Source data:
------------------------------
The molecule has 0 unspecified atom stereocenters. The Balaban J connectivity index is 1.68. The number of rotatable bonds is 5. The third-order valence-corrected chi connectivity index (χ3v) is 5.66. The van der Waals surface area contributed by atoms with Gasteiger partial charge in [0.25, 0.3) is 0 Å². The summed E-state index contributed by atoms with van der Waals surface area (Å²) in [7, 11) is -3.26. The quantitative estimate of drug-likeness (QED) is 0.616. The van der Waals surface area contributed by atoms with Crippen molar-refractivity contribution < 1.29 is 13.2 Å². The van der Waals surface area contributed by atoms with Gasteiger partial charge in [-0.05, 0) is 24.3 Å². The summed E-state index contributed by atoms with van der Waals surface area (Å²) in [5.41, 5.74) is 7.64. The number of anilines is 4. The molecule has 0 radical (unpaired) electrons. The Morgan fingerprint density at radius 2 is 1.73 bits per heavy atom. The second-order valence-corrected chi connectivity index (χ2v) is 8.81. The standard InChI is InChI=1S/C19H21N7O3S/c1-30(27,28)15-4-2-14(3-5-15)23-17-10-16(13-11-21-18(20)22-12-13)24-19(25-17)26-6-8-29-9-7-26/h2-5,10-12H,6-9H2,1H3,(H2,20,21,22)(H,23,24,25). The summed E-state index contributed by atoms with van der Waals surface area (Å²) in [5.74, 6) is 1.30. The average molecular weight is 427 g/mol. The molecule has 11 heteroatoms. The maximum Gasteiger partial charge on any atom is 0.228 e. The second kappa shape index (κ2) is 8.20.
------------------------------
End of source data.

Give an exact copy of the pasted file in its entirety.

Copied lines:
The molecule has 0 unspecified atom stereocenters. The Balaban J connectivity index is 1.68. The number of rotatable bonds is 5. The third-order valence-corrected chi connectivity index (χ3v) is 5.66. The van der Waals surface area contributed by atoms with Gasteiger partial charge in [0.25, 0.3) is 0 Å². The summed E-state index contributed by atoms with van der Waals surface area (Å²) in [7, 11) is -3.26. The quantitative estimate of drug-likeness (QED) is 0.616. The van der Waals surface area contributed by atoms with Crippen molar-refractivity contribution < 1.29 is 13.2 Å². The van der Waals surface area contributed by atoms with Gasteiger partial charge in [-0.05, 0) is 24.3 Å². The summed E-state index contributed by atoms with van der Waals surface area (Å²) in [5.41, 5.74) is 7.64. The number of anilines is 4. The molecule has 0 radical (unpaired) electrons. The Morgan fingerprint density at radius 2 is 1.73 bits per heavy atom. The second-order valence-corrected chi connectivity index (χ2v) is 8.81. The standard InChI is InChI=1S/C19H21N7O3S/c1-30(27,28)15-4-2-14(3-5-15)23-17-10-16(13-11-21-18(20)22-12-13)24-19(25-17)26-6-8-29-9-7-26/h2-5,10-12H,6-9H2,1H3,(H2,20,21,22)(H,23,24,25). The summed E-state index contributed by atoms with van der Waals surface area (Å²) in [5.74, 6) is 1.30. The average molecular weight is 427 g/mol. The molecule has 11 heteroatoms. The maximum Gasteiger partial charge on any atom is 0.228 e. The second kappa shape index (κ2) is 8.20.